Mighty Jack (Graphic Novel)

Author/Illustrator: Ben Hatke

Colorists: Alex Campbell & Hilary Sycamore

Mighty Jack, vol. 1

My rating: 5 of 5

Jack’s summer promises to be anything but enjoyable–his mom’s working extra this year to support her kids, so Jack’s left to take care of his sister Maddy who never talks and needs extra-special care. He can’t even spend the time he’d like making friends . . . and that girl who lives down the street and practices swordplay in the yard sure does look like she’d be an interesting friend. A family trip to the flea market  changes everything, however, as an unusual man sells Jack a pack of weird seeds, promising they’ll change his life. They certainly do that! For one thing, Maddy gets remarkably excited about these seeds, pouring herself into planting and taking care of them. For another, well, the seeds sure do seem to be magic–as in, some of them get up and move, some have faces, others explode or give you special abilities if you eat them. Crazy cool stuff, but pretty dangerous, too. Enter the sword-swinging girl from down the street. Lilly is entranced by the incredible things Jack and Maddy have growing in their back yard, and she knows how to deal with the more dangerous stuff. Maybe this summer won’t be so bad after all.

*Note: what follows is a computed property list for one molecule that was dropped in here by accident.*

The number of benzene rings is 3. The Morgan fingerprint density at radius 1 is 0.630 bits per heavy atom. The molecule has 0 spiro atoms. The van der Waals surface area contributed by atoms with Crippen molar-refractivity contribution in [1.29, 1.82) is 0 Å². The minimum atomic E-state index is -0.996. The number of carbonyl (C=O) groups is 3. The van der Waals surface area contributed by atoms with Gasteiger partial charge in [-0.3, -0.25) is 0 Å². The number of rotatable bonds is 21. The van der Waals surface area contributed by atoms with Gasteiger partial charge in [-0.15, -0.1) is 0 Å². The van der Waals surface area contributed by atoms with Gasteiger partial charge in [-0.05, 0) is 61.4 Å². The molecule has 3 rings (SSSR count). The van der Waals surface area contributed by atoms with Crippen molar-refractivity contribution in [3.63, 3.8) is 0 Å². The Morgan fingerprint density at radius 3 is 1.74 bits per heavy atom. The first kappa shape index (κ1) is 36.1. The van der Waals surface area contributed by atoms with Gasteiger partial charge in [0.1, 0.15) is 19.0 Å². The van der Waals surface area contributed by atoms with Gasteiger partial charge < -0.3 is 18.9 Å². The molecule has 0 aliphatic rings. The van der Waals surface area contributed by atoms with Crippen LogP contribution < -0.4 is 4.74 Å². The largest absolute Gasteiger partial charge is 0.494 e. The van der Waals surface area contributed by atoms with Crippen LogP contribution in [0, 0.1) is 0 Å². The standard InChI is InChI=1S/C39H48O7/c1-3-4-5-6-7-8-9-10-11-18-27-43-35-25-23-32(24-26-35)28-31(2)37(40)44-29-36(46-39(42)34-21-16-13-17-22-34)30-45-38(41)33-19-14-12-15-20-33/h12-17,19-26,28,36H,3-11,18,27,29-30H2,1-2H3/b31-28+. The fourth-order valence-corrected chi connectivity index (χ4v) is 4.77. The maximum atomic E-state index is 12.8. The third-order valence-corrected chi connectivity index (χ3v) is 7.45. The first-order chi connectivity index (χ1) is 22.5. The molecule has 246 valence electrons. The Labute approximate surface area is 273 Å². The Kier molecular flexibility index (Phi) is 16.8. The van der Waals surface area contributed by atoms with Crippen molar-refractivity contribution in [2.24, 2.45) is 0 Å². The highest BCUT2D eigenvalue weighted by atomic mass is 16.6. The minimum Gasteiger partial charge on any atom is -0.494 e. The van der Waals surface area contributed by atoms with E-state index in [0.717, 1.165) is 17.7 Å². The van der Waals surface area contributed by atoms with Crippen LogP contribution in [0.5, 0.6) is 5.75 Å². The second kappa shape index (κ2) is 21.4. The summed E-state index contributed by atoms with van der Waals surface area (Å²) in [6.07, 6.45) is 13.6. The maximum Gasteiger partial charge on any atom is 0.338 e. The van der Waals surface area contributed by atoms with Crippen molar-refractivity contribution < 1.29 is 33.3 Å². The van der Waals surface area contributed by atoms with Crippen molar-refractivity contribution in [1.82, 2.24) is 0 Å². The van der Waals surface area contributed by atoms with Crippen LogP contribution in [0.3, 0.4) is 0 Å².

Wow. I have loved Ben Hatke’s work ever since I first read Zita the Spacegirl, and Mighty Jack was certainly not a disappointment. It sort-of plays off the whole Jack and the Beanstalk story, only it’s re-imagined to such an extent that it doesn’t really feel like a retelling at all; it’s brilliantly original. As with the Zita stories, the characters, art, and story are all fresh and rich, colorful and inviting. It all just draws the reader in in such an enjoyable way. I loved all three of the main characters, the way they fit together, the way they grow throughout the story, the way their flaws influence the progression of the story, all of it. Extra perks to the author for strong female characters, for a cool homeschooler, and for including a character with autism, all of whom are a rich part of the story. I loved Jack and Maddy’s mom and Lilly’s brother as well–yay for developed and interesting supporting characters. Bonus points for the cameo of characters from the Zita stories–the guy who sells Jack the seeds and basically jump starts his whole story is a crossover character, and his placement in this story was fun. Regarding the art in particular (besides the obvious fact that it’s awesome), I loved Hatke’s skill in giving subtle expression to the characters, especially in the way he showed so clearly how Jack is just at the age where girls are becoming interesting and how he totally has a crush on Lilly, but how their relationship grows to be so much more than that. It’s powerful, how much he can express with so little. Also, I totally love the color palette used in this graphic novel. Mighty Jack is a graphic novel that I would highly recommend for anyone, regardless of age, although it’s technically children’s fiction–great story that I’m looking forward to continuing in future volumes.

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